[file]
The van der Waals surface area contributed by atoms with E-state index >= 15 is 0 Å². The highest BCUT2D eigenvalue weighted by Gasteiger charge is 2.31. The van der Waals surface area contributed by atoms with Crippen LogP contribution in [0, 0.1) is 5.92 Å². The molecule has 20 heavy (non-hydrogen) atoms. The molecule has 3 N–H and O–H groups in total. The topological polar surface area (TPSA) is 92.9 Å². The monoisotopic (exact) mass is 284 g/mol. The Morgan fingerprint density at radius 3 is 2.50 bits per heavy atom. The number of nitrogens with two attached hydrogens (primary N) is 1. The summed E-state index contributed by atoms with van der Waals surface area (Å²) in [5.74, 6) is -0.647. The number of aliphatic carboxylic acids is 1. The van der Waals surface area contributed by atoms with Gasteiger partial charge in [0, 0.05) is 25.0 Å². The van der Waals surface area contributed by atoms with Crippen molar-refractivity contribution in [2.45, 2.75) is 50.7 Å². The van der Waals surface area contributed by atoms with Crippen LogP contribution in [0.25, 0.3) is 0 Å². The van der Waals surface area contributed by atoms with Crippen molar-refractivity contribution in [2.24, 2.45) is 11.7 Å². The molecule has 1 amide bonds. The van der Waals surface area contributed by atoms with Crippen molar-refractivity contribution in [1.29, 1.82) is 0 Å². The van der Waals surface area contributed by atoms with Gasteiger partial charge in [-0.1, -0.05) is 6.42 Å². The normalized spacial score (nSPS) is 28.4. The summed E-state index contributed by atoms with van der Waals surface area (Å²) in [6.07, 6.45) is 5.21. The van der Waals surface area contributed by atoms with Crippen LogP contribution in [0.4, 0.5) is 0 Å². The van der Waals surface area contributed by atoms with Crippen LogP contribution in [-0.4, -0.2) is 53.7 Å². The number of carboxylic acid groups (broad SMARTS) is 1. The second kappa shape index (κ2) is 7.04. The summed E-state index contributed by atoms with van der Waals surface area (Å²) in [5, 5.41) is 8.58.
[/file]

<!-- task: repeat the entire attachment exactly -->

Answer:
The van der Waals surface area contributed by atoms with E-state index >= 15 is 0 Å². The highest BCUT2D eigenvalue weighted by Gasteiger charge is 2.31. The van der Waals surface area contributed by atoms with Crippen LogP contribution in [0, 0.1) is 5.92 Å². The molecule has 20 heavy (non-hydrogen) atoms. The molecule has 3 N–H and O–H groups in total. The topological polar surface area (TPSA) is 92.9 Å². The monoisotopic (exact) mass is 284 g/mol. The Morgan fingerprint density at radius 3 is 2.50 bits per heavy atom. The number of nitrogens with two attached hydrogens (primary N) is 1. The summed E-state index contributed by atoms with van der Waals surface area (Å²) in [5.74, 6) is -0.647. The number of aliphatic carboxylic acids is 1. The van der Waals surface area contributed by atoms with Gasteiger partial charge in [0, 0.05) is 25.0 Å². The van der Waals surface area contributed by atoms with Crippen molar-refractivity contribution in [2.45, 2.75) is 50.7 Å². The van der Waals surface area contributed by atoms with Crippen LogP contribution in [0.25, 0.3) is 0 Å². The van der Waals surface area contributed by atoms with Crippen molar-refractivity contribution in [2.24, 2.45) is 11.7 Å². The molecule has 1 amide bonds. The van der Waals surface area contributed by atoms with Crippen molar-refractivity contribution in [1.29, 1.82) is 0 Å². The van der Waals surface area contributed by atoms with Gasteiger partial charge in [-0.1, -0.05) is 6.42 Å². The normalized spacial score (nSPS) is 28.4. The summed E-state index contributed by atoms with van der Waals surface area (Å²) in [6.07, 6.45) is 5.21. The van der Waals surface area contributed by atoms with Crippen LogP contribution in [0.4, 0.5) is 0 Å². The van der Waals surface area contributed by atoms with Crippen LogP contribution in [-0.4, -0.2) is 53.7 Å². The number of carboxylic acid groups (broad SMARTS) is 1. The second kappa shape index (κ2) is 7.04. The summed E-state index contributed by atoms with van der Waals surface area (Å²) in [5, 5.41) is 8.58.